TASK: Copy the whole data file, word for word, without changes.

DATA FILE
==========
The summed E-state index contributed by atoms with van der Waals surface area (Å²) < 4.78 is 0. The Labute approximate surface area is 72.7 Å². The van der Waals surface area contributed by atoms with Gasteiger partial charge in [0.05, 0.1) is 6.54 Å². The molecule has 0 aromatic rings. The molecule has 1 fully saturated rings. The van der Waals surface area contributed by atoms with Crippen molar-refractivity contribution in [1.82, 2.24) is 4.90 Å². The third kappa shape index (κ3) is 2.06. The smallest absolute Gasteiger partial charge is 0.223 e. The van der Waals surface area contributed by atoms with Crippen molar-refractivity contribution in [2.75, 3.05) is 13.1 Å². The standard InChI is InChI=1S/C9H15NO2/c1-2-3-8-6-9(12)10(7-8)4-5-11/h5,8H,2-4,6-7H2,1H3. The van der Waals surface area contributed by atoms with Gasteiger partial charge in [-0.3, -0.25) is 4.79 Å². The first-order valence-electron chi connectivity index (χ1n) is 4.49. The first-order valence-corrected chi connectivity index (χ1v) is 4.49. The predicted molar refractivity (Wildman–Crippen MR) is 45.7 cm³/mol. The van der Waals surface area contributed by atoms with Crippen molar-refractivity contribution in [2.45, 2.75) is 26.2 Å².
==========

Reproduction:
The summed E-state index contributed by atoms with van der Waals surface area (Å²) < 4.78 is 0. The Labute approximate surface area is 72.7 Å². The van der Waals surface area contributed by atoms with Gasteiger partial charge in [0.05, 0.1) is 6.54 Å². The molecule has 0 aromatic rings. The molecule has 1 fully saturated rings. The van der Waals surface area contributed by atoms with Crippen molar-refractivity contribution in [1.82, 2.24) is 4.90 Å². The third kappa shape index (κ3) is 2.06. The smallest absolute Gasteiger partial charge is 0.223 e. The van der Waals surface area contributed by atoms with Crippen molar-refractivity contribution in [2.75, 3.05) is 13.1 Å². The standard InChI is InChI=1S/C9H15NO2/c1-2-3-8-6-9(12)10(7-8)4-5-11/h5,8H,2-4,6-7H2,1H3. The van der Waals surface area contributed by atoms with Gasteiger partial charge in [-0.3, -0.25) is 4.79 Å². The first-order valence-electron chi connectivity index (χ1n) is 4.49. The first-order valence-corrected chi connectivity index (χ1v) is 4.49. The predicted molar refractivity (Wildman–Crippen MR) is 45.7 cm³/mol. The van der Waals surface area contributed by atoms with Crippen molar-refractivity contribution in [2.45, 2.75) is 26.2 Å².